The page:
Policymakers in many countries remain skeptical about the benefits of EVs, but a new study has added weight to the pro-EV argument, at least in the UK. According to a paper that was written by Cambridge Econometrics and commissioned by the European Climate Foundation, large-scale deployment of EVs could cut the UK’s oil imports by 40% and reduce drivers’ fuel bills by £13 billion.
Putting 6 million EVs on the roads by 2030 would deliver an average £1,000 of fuel savings per year per driver, and lead to a 47% drop in carbon emissions, according to the study. Between 7,000 and 19,000 new jobs would be created, and the UK’s GDP could increase by as much as £5 billion, thanks to reduced oil costs and increased vehicle spending.
If the number of electric drivers grows to 23 million by 2050, air pollutants such as nitrogen oxide and particulates would be all but eliminated, delivering health benefits from reduced respiratory diseases valued at over £1 billion.
However, sparking an EV boom will require deploying more charging infrastructure. “There will be a transition in the next 5-10 years, but you won’t see a sudden shift to electric vehicles until consumers have got over their ‘range anxiety’ concerns, and that will only happen with infrastructure spending,” said the paper’s co-author Philip Summerton.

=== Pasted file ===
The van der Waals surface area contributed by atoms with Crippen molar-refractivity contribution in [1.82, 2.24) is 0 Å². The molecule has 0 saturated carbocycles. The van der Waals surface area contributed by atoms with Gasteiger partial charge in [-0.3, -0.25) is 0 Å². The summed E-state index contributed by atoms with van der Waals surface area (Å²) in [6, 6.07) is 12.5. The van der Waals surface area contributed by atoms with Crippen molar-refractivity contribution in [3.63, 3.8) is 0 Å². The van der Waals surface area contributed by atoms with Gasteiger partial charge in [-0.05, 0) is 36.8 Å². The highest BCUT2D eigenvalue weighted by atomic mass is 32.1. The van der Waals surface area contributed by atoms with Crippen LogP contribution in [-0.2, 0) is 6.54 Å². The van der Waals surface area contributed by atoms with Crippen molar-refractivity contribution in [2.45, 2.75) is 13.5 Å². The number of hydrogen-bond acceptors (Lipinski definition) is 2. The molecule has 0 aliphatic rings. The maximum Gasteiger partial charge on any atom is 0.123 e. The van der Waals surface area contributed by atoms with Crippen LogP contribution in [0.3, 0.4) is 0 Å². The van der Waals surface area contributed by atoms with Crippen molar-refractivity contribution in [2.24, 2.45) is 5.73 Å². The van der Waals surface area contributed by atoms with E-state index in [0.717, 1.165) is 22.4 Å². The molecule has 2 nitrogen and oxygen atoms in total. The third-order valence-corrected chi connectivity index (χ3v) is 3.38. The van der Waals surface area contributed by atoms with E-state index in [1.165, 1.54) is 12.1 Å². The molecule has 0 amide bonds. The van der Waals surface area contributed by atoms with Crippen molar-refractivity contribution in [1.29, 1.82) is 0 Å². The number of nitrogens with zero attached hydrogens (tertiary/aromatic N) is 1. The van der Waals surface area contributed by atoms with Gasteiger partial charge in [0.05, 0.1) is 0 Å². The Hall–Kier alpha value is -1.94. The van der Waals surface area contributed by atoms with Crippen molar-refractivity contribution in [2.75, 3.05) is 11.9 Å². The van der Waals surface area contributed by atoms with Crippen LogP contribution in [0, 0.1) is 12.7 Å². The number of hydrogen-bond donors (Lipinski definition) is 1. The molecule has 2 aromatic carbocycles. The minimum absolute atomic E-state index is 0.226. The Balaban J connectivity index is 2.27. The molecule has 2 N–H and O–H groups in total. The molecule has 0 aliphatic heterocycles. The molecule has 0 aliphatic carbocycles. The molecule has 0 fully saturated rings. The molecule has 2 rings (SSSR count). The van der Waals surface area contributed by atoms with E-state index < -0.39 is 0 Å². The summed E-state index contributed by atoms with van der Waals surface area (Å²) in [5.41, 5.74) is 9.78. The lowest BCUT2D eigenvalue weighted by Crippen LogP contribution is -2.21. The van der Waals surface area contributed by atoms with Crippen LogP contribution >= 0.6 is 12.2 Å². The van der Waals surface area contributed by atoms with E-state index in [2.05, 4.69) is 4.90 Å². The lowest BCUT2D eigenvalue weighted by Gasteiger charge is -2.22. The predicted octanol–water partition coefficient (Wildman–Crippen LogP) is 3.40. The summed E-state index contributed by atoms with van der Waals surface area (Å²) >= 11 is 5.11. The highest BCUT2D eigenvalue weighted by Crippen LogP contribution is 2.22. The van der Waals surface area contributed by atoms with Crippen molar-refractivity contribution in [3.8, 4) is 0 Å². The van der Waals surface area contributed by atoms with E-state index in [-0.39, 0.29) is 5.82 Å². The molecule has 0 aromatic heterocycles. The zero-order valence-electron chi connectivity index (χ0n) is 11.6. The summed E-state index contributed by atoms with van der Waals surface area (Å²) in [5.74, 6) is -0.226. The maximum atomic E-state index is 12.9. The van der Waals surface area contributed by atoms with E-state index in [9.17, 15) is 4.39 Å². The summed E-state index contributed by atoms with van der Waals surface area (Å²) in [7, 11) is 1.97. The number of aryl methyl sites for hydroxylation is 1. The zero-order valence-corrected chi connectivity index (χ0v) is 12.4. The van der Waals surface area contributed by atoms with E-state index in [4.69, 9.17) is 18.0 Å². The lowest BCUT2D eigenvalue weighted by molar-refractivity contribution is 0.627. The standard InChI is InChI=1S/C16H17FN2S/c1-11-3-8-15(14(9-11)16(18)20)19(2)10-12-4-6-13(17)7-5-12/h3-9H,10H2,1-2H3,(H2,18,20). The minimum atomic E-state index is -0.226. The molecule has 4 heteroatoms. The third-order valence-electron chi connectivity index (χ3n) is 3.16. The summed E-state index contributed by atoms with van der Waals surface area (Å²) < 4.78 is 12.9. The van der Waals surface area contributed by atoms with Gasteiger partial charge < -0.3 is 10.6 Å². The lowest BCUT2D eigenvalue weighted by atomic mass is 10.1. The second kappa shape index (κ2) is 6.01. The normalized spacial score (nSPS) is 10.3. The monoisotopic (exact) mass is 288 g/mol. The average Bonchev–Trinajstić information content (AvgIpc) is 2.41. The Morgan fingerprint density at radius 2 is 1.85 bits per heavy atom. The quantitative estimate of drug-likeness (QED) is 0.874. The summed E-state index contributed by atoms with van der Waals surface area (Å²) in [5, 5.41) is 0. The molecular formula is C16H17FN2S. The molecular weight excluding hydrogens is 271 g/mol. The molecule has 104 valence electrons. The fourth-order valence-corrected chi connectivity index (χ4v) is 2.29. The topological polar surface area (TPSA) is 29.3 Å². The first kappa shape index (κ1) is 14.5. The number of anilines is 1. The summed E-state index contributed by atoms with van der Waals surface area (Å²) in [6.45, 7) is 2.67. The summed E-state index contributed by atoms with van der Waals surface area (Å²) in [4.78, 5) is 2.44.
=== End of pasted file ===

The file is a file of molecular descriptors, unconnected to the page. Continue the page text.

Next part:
In contrast to EV hotspots such as Norway and the Netherlands, UK drivers have been slow to plug in. In June 2014, a UK government survey found that only one percent of Brits said they were thinking of buying a plug-in. In December, an Automobile Association (AA) poll of 16,000 drivers reached the same conclusion. However, this February, the Department for Transport reported that over 25,000 drivers have submitted claims for plug-in vehicle grants, and that total plug-in sales in 2014 were 4 times the level of the previous year.
“Our research shows that drivers’ attitudes are changing when it comes to choice of car. Drivers want fuel-efficient cars that are also reliable, safe, comfortable and easy to service. However there is still a massive leap of faith to be made before drivers fully embrace full zero-emission vehicles,” said AA President Edmund King.